The jump from Tess and Keith’s story to AJ’s (which do intertwine in a way) is hardly the only narrative gymnastics that the film performs. At another climax of fear and intensity, the film suddenly flashes back about 40 years to convey the origins of the sadistic horror that continues to reign free in this neglected neighborhood. The plot mechanics may be jarring on first viewing, but they are entirely logical and smoothly presented, not to mention thematically coherent: essentially, this is a story of how evil takes root in a seemingly average city, how toxic masculinity is largely responsible for that evil, and how (or if) a level of atonement can ever be achieved for those who have perpetrated unthinkable sins. A better way to ask it: are predators deserving of sympathy? I use the word predator very intentionally, to differentiate the several predators in Barbarian from the monster itself, which initially seems to be responsible for the movie’s carnage, though the real source goes back much further. The monster here is both victim and perpetrator — a common theme in monster movies (which we’ve discussed often on Camp Kaiju), though the theme becomes even deeper and more poignant here given the film’s sociopolitical subtexts. As humanists, most of us want to believe that flawed people are capable of forgiveness and redemption, that we’re not defined by our mistakes. But, the movie viciously reminds us, some people function entirely out of privilege, entitlement, and self-regard: they’re not capable of atonement since their first response in extreme situations is to exploit others for their own survival. In other words, Barbarian suggests, some people should be cancelled.

Barbarian doesn’t plumb this theme with as much insight or emotional power as Tár, for example (which I know is an unfair comparison — they’re entirely different movies). If anything, Barbarian suffers from an inability (or unwillingness) to follow the story to its logical, utterly hopeless conclusion. There is something of a happy ending here, which, although it makes for a highly satisfying watch, is exactly the wrong ending for a movie like this. In order for its themes of patriarchy and pervasive cultural amorality to hit home, Barbarian‘s worst, slimiest characters should be the ones to triumph in the end, and the most noble, sympathetic characters should be the ones to continue suffering. I know that sounds harsh, but the film might have been better if it had stuck to its captivatingly pessimistic worldview. As it is, the film ends with a crowd-pleasing moment of gore and retribution, but that allows us to think that the social rottenness in Barbarian is resolved and we no longer have to worry about it, when nothing could be further from the truth.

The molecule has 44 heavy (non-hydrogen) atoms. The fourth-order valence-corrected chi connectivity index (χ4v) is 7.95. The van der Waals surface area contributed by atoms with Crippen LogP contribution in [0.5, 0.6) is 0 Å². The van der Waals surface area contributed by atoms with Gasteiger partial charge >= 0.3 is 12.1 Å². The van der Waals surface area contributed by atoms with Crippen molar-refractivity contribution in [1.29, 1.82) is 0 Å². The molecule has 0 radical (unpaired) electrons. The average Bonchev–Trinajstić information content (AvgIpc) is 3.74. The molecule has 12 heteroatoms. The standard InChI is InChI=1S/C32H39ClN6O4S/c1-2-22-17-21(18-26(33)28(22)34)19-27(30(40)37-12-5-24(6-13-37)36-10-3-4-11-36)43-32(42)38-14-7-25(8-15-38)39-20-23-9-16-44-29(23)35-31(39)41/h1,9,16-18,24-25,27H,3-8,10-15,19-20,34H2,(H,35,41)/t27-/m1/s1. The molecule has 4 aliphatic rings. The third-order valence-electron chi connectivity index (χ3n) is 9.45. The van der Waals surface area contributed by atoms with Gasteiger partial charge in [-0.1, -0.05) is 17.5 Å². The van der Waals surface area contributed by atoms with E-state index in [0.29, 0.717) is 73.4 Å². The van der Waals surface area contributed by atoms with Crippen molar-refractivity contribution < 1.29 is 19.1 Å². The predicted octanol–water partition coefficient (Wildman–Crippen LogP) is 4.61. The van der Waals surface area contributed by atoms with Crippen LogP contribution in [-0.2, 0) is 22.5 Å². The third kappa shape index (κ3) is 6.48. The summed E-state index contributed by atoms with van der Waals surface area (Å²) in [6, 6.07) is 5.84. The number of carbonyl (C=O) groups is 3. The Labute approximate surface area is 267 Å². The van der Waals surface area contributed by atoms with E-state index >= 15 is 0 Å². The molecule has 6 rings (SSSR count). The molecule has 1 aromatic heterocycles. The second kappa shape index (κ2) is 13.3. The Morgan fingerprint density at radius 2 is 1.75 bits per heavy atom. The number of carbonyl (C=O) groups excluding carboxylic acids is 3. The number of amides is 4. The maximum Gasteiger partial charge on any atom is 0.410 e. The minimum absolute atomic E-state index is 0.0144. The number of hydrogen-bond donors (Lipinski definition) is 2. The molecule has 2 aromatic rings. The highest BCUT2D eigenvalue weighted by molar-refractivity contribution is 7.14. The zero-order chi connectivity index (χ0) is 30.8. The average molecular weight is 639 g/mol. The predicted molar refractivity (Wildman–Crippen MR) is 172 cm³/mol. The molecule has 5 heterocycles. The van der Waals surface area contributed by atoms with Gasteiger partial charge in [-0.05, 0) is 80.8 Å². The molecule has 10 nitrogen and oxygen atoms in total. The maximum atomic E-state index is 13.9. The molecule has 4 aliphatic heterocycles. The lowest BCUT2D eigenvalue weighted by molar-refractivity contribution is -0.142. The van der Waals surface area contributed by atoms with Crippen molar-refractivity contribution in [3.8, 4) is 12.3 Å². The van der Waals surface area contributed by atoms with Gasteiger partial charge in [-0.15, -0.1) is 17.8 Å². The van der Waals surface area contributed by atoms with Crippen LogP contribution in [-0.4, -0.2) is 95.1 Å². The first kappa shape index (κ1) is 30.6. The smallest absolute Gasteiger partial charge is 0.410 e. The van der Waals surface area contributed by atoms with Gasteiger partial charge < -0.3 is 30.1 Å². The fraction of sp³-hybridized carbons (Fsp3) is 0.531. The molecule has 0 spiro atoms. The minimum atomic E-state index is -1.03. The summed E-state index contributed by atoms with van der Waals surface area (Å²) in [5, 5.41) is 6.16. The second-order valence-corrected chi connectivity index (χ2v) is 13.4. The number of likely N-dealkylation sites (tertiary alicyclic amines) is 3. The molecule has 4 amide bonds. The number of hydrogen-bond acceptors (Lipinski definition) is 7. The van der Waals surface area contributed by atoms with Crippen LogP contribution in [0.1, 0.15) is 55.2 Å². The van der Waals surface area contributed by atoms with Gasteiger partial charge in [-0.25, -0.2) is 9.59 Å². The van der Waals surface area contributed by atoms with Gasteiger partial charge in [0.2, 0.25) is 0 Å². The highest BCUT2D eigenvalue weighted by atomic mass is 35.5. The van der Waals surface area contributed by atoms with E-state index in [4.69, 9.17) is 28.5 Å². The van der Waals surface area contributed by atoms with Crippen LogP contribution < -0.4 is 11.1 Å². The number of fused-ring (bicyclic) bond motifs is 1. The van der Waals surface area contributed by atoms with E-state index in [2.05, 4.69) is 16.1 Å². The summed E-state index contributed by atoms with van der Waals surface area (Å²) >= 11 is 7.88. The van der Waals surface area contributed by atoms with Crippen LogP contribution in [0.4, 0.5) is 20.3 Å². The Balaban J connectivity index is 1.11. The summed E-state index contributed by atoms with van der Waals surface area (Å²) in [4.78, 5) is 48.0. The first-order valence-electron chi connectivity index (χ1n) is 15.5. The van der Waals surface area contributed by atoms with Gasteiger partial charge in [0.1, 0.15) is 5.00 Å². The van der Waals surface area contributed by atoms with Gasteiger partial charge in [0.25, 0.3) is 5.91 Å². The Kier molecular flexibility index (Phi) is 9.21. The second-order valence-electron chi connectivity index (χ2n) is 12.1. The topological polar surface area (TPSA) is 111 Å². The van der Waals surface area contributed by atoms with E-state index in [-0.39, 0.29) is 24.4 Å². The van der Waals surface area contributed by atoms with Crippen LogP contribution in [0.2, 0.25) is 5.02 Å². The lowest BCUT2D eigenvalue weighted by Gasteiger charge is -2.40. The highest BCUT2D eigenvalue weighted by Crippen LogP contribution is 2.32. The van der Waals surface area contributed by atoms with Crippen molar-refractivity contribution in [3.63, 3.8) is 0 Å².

As mentioned at the beginning of this review, without the thrilling shock value of Barbarian‘s plot machinations, the flaws of the movie do become more apparent. There are some questionable stylistic choices, like a few first-person POV shots that make the film seem like a cheap video game. There’s also a vagrant character, a Black man who lives at a water tower in the Brightmoor neighborhood, who’s by far the worst part of Barbarian and seems like he belongs in a 1990s John Carpenter movie. (The stereotypical nature of this character almost totally derails the film’s analysis of how urban areas, when neglected and left to rot largely because of their demographic makeup, allow violence and squalor to spread.) Another flaw is in fact something of a compliment: Barbarian can never get back to the shiver-inducing terror of its first half hour, which by itself probably would have been the best horror movie of 2022.

Despite these flaws, Barbarian is thrilling, suspenseful, surprising, complex, and ceaselessly entertaining (not to mention frequently funny). For a film that started as a screenwriting exercise for writer-director Zach Cregger, Barbarian ricochets from one idea to the next with startling freshness and immediacy. (I’m one of the many people eagerly awaiting Cregger’s next project.) The value of Barbarian might best be conceived by considering what it’s not — a dreary, obvious, sentimental, moralizing drama about the various racial, sexual, and urban issues plaguing 21st century America. There are enough message movies to fit that bill, and at least one will probably be nominated for an Oscar next year. I’d rather experience something like Barbarian, which instead of holding the audience at arms’ length grabs them by the throat and doesn’t let go for nearly two hours.

written by Matthew Cole Levine